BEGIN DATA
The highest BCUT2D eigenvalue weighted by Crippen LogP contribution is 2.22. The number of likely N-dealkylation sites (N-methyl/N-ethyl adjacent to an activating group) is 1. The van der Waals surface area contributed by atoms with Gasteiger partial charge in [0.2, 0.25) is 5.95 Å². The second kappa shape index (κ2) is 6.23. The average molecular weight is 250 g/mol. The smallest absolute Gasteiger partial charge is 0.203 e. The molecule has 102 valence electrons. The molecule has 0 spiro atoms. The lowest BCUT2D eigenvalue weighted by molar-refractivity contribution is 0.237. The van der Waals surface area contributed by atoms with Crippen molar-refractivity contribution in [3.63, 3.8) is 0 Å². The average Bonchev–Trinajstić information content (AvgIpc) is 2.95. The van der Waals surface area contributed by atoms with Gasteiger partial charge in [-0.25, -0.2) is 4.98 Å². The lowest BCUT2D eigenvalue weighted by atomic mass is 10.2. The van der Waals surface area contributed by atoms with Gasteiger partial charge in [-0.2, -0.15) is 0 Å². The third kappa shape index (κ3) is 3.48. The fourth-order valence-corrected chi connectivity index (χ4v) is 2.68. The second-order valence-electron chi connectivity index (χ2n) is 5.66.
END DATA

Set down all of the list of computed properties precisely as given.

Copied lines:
The highest BCUT2D eigenvalue weighted by Crippen LogP contribution is 2.22. The number of likely N-dealkylation sites (N-methyl/N-ethyl adjacent to an activating group) is 1. The van der Waals surface area contributed by atoms with Gasteiger partial charge in [0.2, 0.25) is 5.95 Å². The second kappa shape index (κ2) is 6.23. The average molecular weight is 250 g/mol. The smallest absolute Gasteiger partial charge is 0.203 e. The molecule has 102 valence electrons. The molecule has 0 spiro atoms. The lowest BCUT2D eigenvalue weighted by molar-refractivity contribution is 0.237. The van der Waals surface area contributed by atoms with Crippen molar-refractivity contribution in [3.63, 3.8) is 0 Å². The average Bonchev–Trinajstić information content (AvgIpc) is 2.95. The van der Waals surface area contributed by atoms with Gasteiger partial charge in [-0.25, -0.2) is 4.98 Å². The lowest BCUT2D eigenvalue weighted by atomic mass is 10.2. The van der Waals surface area contributed by atoms with Gasteiger partial charge in [-0.2, -0.15) is 0 Å². The third kappa shape index (κ3) is 3.48. The fourth-order valence-corrected chi connectivity index (χ4v) is 2.68. The second-order valence-electron chi connectivity index (χ2n) is 5.66.